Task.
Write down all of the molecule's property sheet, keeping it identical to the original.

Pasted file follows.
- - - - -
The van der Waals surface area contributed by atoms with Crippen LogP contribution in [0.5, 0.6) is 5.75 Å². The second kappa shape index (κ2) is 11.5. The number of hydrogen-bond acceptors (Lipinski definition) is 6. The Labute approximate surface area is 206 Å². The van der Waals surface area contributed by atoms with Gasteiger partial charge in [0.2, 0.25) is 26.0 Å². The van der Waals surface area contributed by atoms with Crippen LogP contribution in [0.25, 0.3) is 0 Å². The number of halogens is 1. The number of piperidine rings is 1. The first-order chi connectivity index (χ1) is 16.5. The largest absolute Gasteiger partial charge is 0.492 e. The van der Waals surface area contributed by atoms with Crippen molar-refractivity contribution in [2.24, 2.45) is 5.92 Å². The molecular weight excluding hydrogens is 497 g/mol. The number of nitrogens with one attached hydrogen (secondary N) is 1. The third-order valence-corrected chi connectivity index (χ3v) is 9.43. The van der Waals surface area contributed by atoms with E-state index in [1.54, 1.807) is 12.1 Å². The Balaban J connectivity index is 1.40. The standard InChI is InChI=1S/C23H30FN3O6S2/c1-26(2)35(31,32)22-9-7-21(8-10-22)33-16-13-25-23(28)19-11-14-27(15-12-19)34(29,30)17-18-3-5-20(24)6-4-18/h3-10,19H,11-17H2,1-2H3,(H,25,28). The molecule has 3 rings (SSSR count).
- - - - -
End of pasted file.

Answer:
The van der Waals surface area contributed by atoms with Crippen LogP contribution in [0.5, 0.6) is 5.75 Å². The second kappa shape index (κ2) is 11.5. The number of hydrogen-bond acceptors (Lipinski definition) is 6. The Labute approximate surface area is 206 Å². The van der Waals surface area contributed by atoms with Gasteiger partial charge in [0.2, 0.25) is 26.0 Å². The van der Waals surface area contributed by atoms with Crippen LogP contribution in [0.25, 0.3) is 0 Å². The number of halogens is 1. The number of piperidine rings is 1. The first-order chi connectivity index (χ1) is 16.5. The largest absolute Gasteiger partial charge is 0.492 e. The van der Waals surface area contributed by atoms with Crippen molar-refractivity contribution in [2.24, 2.45) is 5.92 Å². The molecular weight excluding hydrogens is 497 g/mol. The number of nitrogens with one attached hydrogen (secondary N) is 1. The third-order valence-corrected chi connectivity index (χ3v) is 9.43. The van der Waals surface area contributed by atoms with E-state index in [1.54, 1.807) is 12.1 Å². The Balaban J connectivity index is 1.40. The standard InChI is InChI=1S/C23H30FN3O6S2/c1-26(2)35(31,32)22-9-7-21(8-10-22)33-16-13-25-23(28)19-11-14-27(15-12-19)34(29,30)17-18-3-5-20(24)6-4-18/h3-10,19H,11-17H2,1-2H3,(H,25,28). The molecule has 3 rings (SSSR count).